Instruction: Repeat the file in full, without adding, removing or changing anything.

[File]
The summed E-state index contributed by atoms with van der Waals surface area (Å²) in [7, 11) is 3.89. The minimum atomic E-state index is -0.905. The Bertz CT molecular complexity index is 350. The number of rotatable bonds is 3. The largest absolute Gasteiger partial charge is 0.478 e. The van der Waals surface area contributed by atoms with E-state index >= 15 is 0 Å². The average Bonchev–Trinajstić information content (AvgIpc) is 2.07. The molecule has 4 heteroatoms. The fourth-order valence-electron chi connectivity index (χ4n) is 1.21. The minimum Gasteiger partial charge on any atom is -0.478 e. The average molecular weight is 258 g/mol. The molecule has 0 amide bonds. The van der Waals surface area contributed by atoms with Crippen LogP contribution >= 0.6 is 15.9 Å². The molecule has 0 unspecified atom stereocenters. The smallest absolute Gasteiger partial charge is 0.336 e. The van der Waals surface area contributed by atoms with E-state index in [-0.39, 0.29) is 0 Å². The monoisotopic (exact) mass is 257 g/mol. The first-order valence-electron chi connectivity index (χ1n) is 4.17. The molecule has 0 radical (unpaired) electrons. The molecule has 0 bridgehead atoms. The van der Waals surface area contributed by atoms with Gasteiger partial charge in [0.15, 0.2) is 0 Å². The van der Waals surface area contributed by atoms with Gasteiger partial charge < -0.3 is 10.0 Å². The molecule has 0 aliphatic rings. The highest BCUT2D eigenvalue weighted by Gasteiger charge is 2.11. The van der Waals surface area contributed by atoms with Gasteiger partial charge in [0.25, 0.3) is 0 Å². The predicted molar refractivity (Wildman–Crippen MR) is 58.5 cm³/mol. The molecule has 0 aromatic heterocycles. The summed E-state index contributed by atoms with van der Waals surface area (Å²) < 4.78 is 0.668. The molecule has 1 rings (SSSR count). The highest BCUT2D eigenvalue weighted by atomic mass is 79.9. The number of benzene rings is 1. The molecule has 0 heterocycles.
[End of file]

The summed E-state index contributed by atoms with van der Waals surface area (Å²) in [7, 11) is 3.89. The minimum atomic E-state index is -0.905. The Bertz CT molecular complexity index is 350. The number of rotatable bonds is 3. The largest absolute Gasteiger partial charge is 0.478 e. The van der Waals surface area contributed by atoms with E-state index >= 15 is 0 Å². The average Bonchev–Trinajstić information content (AvgIpc) is 2.07. The molecule has 4 heteroatoms. The fourth-order valence-electron chi connectivity index (χ4n) is 1.21. The minimum Gasteiger partial charge on any atom is -0.478 e. The average molecular weight is 258 g/mol. The molecule has 0 amide bonds. The van der Waals surface area contributed by atoms with Crippen LogP contribution >= 0.6 is 15.9 Å². The molecule has 0 unspecified atom stereocenters. The smallest absolute Gasteiger partial charge is 0.336 e. The van der Waals surface area contributed by atoms with E-state index in [-0.39, 0.29) is 0 Å². The monoisotopic (exact) mass is 257 g/mol. The first-order valence-electron chi connectivity index (χ1n) is 4.17. The molecule has 0 radical (unpaired) electrons. The molecule has 0 bridgehead atoms. The van der Waals surface area contributed by atoms with Gasteiger partial charge in [0.15, 0.2) is 0 Å². The van der Waals surface area contributed by atoms with Gasteiger partial charge < -0.3 is 10.0 Å². The molecule has 0 aliphatic rings. The highest BCUT2D eigenvalue weighted by Gasteiger charge is 2.11. The van der Waals surface area contributed by atoms with Gasteiger partial charge in [0.25, 0.3) is 0 Å². The predicted molar refractivity (Wildman–Crippen MR) is 58.5 cm³/mol. The molecule has 0 aromatic heterocycles. The summed E-state index contributed by atoms with van der Waals surface area (Å²) < 4.78 is 0.668. The molecule has 1 rings (SSSR count). The highest BCUT2D eigenvalue weighted by atomic mass is 79.9. The number of benzene rings is 1. The molecule has 0 heterocycles.